The scope and depth of the role of technology at Cannes Lions International Festival of Creativity keeps on increasing, and the use of technology is an integral part of many of the Grand Prix and Lions. We’ve witnessed very creative uses of technology like the reuse of SIM cards in the mobile Grand Prix: ‘Smart Textbooks’ by DDB DM9 JaymeSyfu, which in a way hacks unused SIM cards and old phones, or even in seminars as the use of projection mapping on live performances in Dentsu’s seminar: Happy Hacking.
Further to this, the addition of the Innovation Awards sponsored by Intel has brought about a whole new dimension to the role of technology at the Festival. With shortlisted entries ranging from uses of tried and tested technology such as radio to Nobel prize, winning technologies like the moving of atoms and an advanced use of technology was certainly taken to new levels. In a way, one could look at technology as the primary media in today’s marketing environment, a key enabler of solutions and of generating consumer engagement, and many people see the crossroads of creativity and technology as the new frontier.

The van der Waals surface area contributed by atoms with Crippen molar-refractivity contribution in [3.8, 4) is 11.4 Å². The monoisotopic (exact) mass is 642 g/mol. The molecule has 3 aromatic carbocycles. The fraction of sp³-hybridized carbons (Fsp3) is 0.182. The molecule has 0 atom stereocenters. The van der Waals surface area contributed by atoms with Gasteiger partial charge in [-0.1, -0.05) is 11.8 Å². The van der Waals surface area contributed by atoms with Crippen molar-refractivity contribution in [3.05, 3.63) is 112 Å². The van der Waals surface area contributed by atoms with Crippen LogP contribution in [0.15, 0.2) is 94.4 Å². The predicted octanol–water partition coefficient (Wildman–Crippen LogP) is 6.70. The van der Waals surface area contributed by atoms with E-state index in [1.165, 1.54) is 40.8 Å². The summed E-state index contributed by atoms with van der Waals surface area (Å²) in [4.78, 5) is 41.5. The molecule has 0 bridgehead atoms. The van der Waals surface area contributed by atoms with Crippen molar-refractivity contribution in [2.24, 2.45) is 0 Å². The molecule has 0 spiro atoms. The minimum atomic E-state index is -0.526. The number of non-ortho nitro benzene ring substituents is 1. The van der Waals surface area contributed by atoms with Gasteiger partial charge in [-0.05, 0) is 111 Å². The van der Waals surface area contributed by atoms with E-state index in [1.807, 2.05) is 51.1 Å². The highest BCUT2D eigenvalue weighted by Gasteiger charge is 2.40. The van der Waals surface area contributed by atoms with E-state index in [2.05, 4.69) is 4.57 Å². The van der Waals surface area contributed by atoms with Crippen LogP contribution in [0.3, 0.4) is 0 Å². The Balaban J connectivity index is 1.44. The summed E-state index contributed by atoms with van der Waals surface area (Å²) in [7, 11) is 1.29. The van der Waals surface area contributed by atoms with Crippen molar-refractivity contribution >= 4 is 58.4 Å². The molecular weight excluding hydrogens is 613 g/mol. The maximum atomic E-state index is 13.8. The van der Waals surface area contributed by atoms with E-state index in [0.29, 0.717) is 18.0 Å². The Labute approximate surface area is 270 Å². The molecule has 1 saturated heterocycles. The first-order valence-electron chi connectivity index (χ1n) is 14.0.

However, in looking across the work, one question comes to mind. While the industry is using technology creatively, how is our creativity advancing technology? Could the creativity with which this industry is finding new uses of technology, not be used to advance technology or even find new technology? If you come to think of it, most of the technologists that have advanced our world were true creative thinkers. Is there was a way that collaboration between technologists and creative talent in this industry, gathered here at Cannes, could bring about advancements in technology?
This may seem rather far-fetched, but the addition of categories like the Innovation Lions and our ever increasing involvement in technology certainly increases the possibility of such an eventuality happening. And if it does, we may finally arrive at the true crossroads of creativity and technology.